The Connecticut Repertory Theater kicks off its fall program with three live productions: “She Kills Monsters”, “The 39 Steps” and “Food for the Gods”. Finally, returning to in-person performances, the producing arm of the Department of Dramatic Arts at the University of Connecticut will employ student comedians and puppeteers to bring the characters to life on stage.
The first production, “She Kills Monsters”, will take place outside behind the Student Union from September 30 to October 2. Directed by Beth Gardiner, who has over 20 years of experience under her belt, the show follows a grieving girl after losing her family in a car crash. In an attempt to find out more about her younger sister, she decides to play through her unfinished Dungeons and Dragons campaign – visualized with help from Puppet Arts.
âIt’s part of a coming-of-age story, part of heartfelt drama, and part of fantasy adventure extravaganza,â Gardiner said.
Being an outdoor production, âShe Kills Monstersâ requires more preparation than normal. The people involved in the production process have thought about all the possible problems that might arise. Costumes and equipment are all adaptable to various weather conditions. Even the elements of the stage can be adjusted to ensure the safety of the performers. Beyond the weather, some uncontrollable factors Gardiner has faced in the past include flocks of birds, bystanders, and even a train dragging behind a show. The unpredictable nature of these elements keeps everyone on their toes, but also adds a lot of fun to the experience.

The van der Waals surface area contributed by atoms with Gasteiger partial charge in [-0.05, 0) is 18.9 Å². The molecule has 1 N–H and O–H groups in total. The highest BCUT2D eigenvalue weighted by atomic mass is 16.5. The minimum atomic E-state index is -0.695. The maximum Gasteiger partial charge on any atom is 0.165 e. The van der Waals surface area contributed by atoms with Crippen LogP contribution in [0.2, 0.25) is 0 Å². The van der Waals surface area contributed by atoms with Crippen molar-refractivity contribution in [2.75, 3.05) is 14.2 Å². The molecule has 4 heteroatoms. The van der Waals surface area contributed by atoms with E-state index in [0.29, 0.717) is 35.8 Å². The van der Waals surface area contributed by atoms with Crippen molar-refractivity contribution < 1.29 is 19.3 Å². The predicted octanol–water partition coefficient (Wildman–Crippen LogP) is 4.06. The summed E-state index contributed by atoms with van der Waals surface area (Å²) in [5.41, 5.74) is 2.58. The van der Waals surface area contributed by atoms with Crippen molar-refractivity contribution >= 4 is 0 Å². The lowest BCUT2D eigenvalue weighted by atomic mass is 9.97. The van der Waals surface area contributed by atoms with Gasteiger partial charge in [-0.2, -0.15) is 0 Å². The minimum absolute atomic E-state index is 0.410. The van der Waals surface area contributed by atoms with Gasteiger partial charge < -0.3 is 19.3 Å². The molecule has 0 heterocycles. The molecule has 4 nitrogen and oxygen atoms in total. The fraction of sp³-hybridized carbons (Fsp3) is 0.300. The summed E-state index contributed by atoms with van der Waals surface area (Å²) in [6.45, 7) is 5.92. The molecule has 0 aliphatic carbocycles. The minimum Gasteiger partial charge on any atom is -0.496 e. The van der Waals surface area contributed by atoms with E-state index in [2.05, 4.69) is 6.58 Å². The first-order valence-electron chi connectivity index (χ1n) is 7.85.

âI love working at the center of this giant, complicated company, connecting people, their ideas, and working to make sure it all comes together at the end to serve our event,â Gardiner said.
âThe 39 Stepsâ is next in the lineup, October 28 through November 7. Directed by former UConn Helen Clark, the show is mystery at its best. âThe 39 Stepsâ brings elements of the noir genre seen in Alfred Hitchcock’s directing of the 1935 film, as well as an added sense of theatrical fun with the CRT production run by a cast of four.
Due to the small cast, Clark is in charge of a lot of detail, especially in a scene where two actors play a total of eight characters. Although it is no small task, she takes up the challenge.
âLeaning into chaos is what makes the magic of the theater happen,â says Clark.
As someone who started her acting career, Clark is able to see beyond her vision as a director. Her favorite part of the process is seeing the students contribute to the work.
âA lot of times it ends up being better than I could have imagined,â she adds.
CRT’s latest fall production comes in the form of an interactive multimedia piece. Written and directed by Nehprii Amenii, âFood for the Godsâ will take place December 2-12 at the Nafe Katter Theater.
Amenii was speaking on a Ballard panel on African American puppetry when she was approached by Michael Bradford, former artistic director of CRT, about the production of his show.
Inspired by the murders of black men, “Food for the Gods” expresses rage, indifference and heavenly knowledge to explore the idea of ââhuman worth. Like âShe Kills Monsters,â the play incorporates puppets to tell a story. The puppeteers act as the ensemble, while the actors deliver monologues, all of which are equally important to the show.
The audience is just as important.
âIn my mind, the audience is the main character. The play will end, but the audience will live on, âsays Amenii.
If you want to join the public, âShe Kills Monstersâ is free for the UConn community and does not require a ticket reservation! All you have to do is introduce yourself! If you want to catch performances of âThe 39 Stepsâ and âFood for the Gods,â stay tuned for updates on the CRT website.